Internationally, there is a huge range of philanthropic practices. Africa has a deep, generations-old tradition of philanthropy, albeit under-acknowledged. Indeed, we should be speaking about traditions of philanthropies, to allow for the range of intentions, activities and outcomes involved.
It would be great to get Stephen Dawson and Tony Elumelu in one room to explore their approaches to social change and development issues. Add Akwasi Aidoo, CEO of Trust Africa; Bisi Adeleye Fayemi, co-founder of the African Women’s Development Fund; and maybe Abena Amoah, CEO of Baobab Advisors in Ghana – and watch the fireworks begin. Believe me, there would be fireworks as the different world views were expounded. But there would also be overlap, particularly in relation to an end view they might all propound: a transformed Africa, truly independent and strong, economically, socially, politically and culturally. The difference would be in their ideas about the path you carve out to reach that end.
The interviews with Dawson and Elumelu highlight their belief that the private sector is crucial for the achievement of Africa’s potential. They place the private sector, or public-private collaborations, at the centre of initiatives to drive economic growth and social development. Dawson sees venture capital as more effective than venture philanthropy. Elumelu speaks of the importance of both types of investment, and how they can, and sometimes should, flow into each other. In particular, Elumelu’s conviction about the importance of African investment in African futures is one that resonates with me.
Yet, in my view, neither of these approaches is sufficient. We are witnessing amazing economic growth in Africa, but no corresponding improvement in the lives of Africans at the ‘bottom of the pyramid’. It is good to see Jacana expanding its investment in SMEs in Africa, which Dawson believes will lead to job creation. Yet without other measures in place, it won’t necessarily lead to the creation of safe, decent, sustainable jobs and strengthened economic security. The same can be said of the wider types of investment Elumelu favours. We should remember that the private sector has been operational in Africa for generations, with no greater success in driving positive social change and development than other sectors.
And we should be careful not to mistake economic investment for philanthropic activity. On the spectrum, I see venture capital as an economic investment, while impact investing and venture philanthropy, with their ‘double bottom lines’, bridge towards more traditional philanthropic interventions, which can be catalytic, strategic or purely humanitarian. In order for entrepreneurs, indeed all Africans, to take advantage of the benefits of any of these forms of investment, we need to establish an enabling environment for the realization of the full range of human rights, including civil, political and economic rights. There are many issues crucial to that enabling environment (including strengthening governance in public, private and civil sectors, rooting accountability systems, protecting human rights) that are not likely to be addressed by private sector investment.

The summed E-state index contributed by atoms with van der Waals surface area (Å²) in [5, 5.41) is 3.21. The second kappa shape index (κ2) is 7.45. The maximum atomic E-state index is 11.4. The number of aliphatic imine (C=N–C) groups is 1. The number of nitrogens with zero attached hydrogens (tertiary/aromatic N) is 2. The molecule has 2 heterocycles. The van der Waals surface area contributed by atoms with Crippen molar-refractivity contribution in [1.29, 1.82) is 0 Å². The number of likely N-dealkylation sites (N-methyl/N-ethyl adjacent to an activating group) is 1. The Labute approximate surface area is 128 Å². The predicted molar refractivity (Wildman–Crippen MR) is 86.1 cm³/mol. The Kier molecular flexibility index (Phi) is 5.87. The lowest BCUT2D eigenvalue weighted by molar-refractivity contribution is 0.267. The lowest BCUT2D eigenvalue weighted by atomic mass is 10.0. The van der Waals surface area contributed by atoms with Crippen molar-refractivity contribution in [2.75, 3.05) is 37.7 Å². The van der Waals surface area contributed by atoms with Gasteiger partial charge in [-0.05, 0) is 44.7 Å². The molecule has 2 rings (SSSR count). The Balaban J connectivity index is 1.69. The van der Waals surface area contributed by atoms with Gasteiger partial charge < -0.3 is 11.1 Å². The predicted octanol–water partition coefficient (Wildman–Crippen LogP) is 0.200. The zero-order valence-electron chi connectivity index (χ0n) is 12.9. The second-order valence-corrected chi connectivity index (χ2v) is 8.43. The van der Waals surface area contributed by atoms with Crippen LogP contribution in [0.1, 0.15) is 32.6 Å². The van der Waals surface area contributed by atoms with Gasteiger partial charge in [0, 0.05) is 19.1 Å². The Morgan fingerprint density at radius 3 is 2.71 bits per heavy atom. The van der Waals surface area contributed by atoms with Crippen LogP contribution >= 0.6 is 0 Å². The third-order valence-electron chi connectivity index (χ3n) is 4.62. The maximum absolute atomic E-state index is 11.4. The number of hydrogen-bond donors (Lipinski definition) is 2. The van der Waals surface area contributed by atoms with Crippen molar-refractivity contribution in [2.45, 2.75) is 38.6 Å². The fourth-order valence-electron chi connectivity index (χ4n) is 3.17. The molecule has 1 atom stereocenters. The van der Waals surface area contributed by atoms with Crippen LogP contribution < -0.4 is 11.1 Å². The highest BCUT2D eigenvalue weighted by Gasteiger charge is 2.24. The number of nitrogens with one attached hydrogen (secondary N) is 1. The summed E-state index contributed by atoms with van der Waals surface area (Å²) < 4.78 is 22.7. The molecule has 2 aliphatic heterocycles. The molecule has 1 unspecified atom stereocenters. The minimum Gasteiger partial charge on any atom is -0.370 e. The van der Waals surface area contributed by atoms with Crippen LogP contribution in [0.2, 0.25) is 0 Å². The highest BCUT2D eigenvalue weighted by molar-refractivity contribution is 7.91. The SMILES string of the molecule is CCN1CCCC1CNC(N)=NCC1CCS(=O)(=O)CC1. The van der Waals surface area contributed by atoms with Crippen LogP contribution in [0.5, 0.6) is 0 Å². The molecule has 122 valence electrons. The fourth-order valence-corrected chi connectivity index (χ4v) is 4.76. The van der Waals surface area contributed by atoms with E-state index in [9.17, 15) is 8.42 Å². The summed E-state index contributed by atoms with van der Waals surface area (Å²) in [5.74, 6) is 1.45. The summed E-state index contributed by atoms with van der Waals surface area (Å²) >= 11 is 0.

This is not to say that other types of intervention guarantee those outcomes either: I’ve seen philanthropic investment that has prolonged rather than ended economic insecurity for communities. Nor does all purely philanthropic activity address these ‘framework’ issues. Yet as long as some of it does, it seems shortsighted to categorize philanthropy as ‘charity’, useful only in humanitarian emergencies. We need the full range of philanthropic engagement, in collaboration with the public, private and civil society sectors, if Africa is to reach its full potential.
So should we welcome venture capital, impact investing and venture philanthropy? In the spirit of letting ‘a hundred flowers blossom’, yes. But we need other forms of investment in people and infrastructure just as much, if not more – and the success of the activities funded by Dawson and Elumelu will depend partly on those investments being made.
Which brings me full circle: the Aidoos and Adeleye-Fayemis continue to fight for investments in people, human rights and better governance in philanthropic and other spaces; the Amoahs of this world are bridging old and new philanthropic activity and economic interventions; and the Elumelus are bringing economic and philanthropic innovations. We need them all. Even more, we need to maintain the African traditions of philanthropy, based on solidarity rather than surplus wealth, which have been core to community strength, sustainability, economic and social stability for generations.
Theo Sowa is CEO of the African Women’s Development Fund and chair of the African Grantmakers Network. Email firstname.lastname@example.org
Photo credit: Nyani Quarmyne